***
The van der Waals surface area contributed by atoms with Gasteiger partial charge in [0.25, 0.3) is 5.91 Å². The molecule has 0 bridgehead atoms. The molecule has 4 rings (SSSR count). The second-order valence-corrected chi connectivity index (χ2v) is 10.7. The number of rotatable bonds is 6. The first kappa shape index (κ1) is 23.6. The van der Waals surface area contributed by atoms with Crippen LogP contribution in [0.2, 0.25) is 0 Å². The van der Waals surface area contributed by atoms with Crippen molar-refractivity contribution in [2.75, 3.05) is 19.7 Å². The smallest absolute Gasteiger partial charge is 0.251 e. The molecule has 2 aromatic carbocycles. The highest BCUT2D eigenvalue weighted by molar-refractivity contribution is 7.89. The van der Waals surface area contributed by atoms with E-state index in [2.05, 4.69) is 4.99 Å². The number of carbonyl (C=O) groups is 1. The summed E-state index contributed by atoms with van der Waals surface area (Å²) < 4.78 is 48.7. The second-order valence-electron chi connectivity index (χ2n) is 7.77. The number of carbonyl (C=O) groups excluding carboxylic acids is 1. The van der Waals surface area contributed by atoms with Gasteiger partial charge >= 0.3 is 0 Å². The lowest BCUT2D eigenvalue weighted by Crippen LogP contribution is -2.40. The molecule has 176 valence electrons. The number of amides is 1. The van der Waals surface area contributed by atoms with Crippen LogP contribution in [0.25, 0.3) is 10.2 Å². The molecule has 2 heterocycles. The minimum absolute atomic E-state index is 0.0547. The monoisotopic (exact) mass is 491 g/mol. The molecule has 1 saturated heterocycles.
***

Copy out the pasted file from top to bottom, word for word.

The van der Waals surface area contributed by atoms with Gasteiger partial charge in [0.25, 0.3) is 5.91 Å². The molecule has 0 bridgehead atoms. The molecule has 4 rings (SSSR count). The second-order valence-corrected chi connectivity index (χ2v) is 10.7. The number of rotatable bonds is 6. The first kappa shape index (κ1) is 23.6. The van der Waals surface area contributed by atoms with Crippen LogP contribution in [0.2, 0.25) is 0 Å². The van der Waals surface area contributed by atoms with Crippen molar-refractivity contribution in [2.75, 3.05) is 19.7 Å². The smallest absolute Gasteiger partial charge is 0.251 e. The molecule has 2 aromatic carbocycles. The highest BCUT2D eigenvalue weighted by molar-refractivity contribution is 7.89. The van der Waals surface area contributed by atoms with E-state index in [2.05, 4.69) is 4.99 Å². The number of carbonyl (C=O) groups is 1. The summed E-state index contributed by atoms with van der Waals surface area (Å²) < 4.78 is 48.7. The second-order valence-electron chi connectivity index (χ2n) is 7.77. The number of carbonyl (C=O) groups excluding carboxylic acids is 1. The van der Waals surface area contributed by atoms with Gasteiger partial charge >= 0.3 is 0 Å². The lowest BCUT2D eigenvalue weighted by Crippen LogP contribution is -2.40. The molecule has 176 valence electrons. The number of amides is 1. The van der Waals surface area contributed by atoms with Crippen LogP contribution in [0.25, 0.3) is 10.2 Å². The molecule has 2 heterocycles. The minimum absolute atomic E-state index is 0.0547. The monoisotopic (exact) mass is 491 g/mol. The molecule has 1 saturated heterocycles.